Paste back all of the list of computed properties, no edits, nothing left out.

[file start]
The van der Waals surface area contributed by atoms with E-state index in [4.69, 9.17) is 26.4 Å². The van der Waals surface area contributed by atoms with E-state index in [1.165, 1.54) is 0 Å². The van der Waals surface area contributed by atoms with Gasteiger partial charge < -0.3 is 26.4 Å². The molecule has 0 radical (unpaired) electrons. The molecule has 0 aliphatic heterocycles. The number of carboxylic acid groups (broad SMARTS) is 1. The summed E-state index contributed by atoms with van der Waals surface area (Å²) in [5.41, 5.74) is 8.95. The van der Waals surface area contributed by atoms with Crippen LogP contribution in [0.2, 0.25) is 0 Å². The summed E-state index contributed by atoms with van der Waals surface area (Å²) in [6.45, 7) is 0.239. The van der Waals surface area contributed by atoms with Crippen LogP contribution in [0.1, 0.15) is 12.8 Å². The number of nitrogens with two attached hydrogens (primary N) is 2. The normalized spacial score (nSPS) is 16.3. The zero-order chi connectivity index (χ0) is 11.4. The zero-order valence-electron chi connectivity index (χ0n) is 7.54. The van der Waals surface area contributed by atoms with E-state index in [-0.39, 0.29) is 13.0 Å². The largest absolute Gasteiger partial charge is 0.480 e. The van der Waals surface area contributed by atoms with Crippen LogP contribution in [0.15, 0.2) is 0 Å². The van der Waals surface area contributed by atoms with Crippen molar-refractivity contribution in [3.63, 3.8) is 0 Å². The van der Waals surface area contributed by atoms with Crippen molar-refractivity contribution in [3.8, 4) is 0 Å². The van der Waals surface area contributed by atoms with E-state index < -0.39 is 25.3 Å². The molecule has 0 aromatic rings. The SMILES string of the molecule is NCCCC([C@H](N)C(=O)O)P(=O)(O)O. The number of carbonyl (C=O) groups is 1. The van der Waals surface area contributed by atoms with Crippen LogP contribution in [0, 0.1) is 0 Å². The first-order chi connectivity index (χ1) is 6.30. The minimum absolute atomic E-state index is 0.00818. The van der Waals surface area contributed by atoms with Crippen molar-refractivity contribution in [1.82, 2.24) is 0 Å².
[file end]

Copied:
The van der Waals surface area contributed by atoms with E-state index in [4.69, 9.17) is 26.4 Å². The van der Waals surface area contributed by atoms with E-state index in [1.165, 1.54) is 0 Å². The van der Waals surface area contributed by atoms with Gasteiger partial charge < -0.3 is 26.4 Å². The molecule has 0 radical (unpaired) electrons. The molecule has 0 aliphatic heterocycles. The number of carboxylic acid groups (broad SMARTS) is 1. The summed E-state index contributed by atoms with van der Waals surface area (Å²) in [5.41, 5.74) is 8.95. The van der Waals surface area contributed by atoms with Crippen LogP contribution in [0.2, 0.25) is 0 Å². The summed E-state index contributed by atoms with van der Waals surface area (Å²) in [6.45, 7) is 0.239. The van der Waals surface area contributed by atoms with Crippen LogP contribution in [0.1, 0.15) is 12.8 Å². The number of nitrogens with two attached hydrogens (primary N) is 2. The normalized spacial score (nSPS) is 16.3. The zero-order chi connectivity index (χ0) is 11.4. The zero-order valence-electron chi connectivity index (χ0n) is 7.54. The van der Waals surface area contributed by atoms with E-state index in [-0.39, 0.29) is 13.0 Å². The largest absolute Gasteiger partial charge is 0.480 e. The van der Waals surface area contributed by atoms with Crippen LogP contribution in [0.15, 0.2) is 0 Å². The van der Waals surface area contributed by atoms with Crippen molar-refractivity contribution in [3.63, 3.8) is 0 Å². The van der Waals surface area contributed by atoms with Crippen molar-refractivity contribution in [3.8, 4) is 0 Å². The van der Waals surface area contributed by atoms with E-state index < -0.39 is 25.3 Å². The molecule has 0 aromatic rings. The SMILES string of the molecule is NCCCC([C@H](N)C(=O)O)P(=O)(O)O. The number of carbonyl (C=O) groups is 1. The van der Waals surface area contributed by atoms with Crippen LogP contribution in [0, 0.1) is 0 Å². The first-order chi connectivity index (χ1) is 6.30. The minimum absolute atomic E-state index is 0.00818. The van der Waals surface area contributed by atoms with Crippen molar-refractivity contribution in [1.82, 2.24) is 0 Å².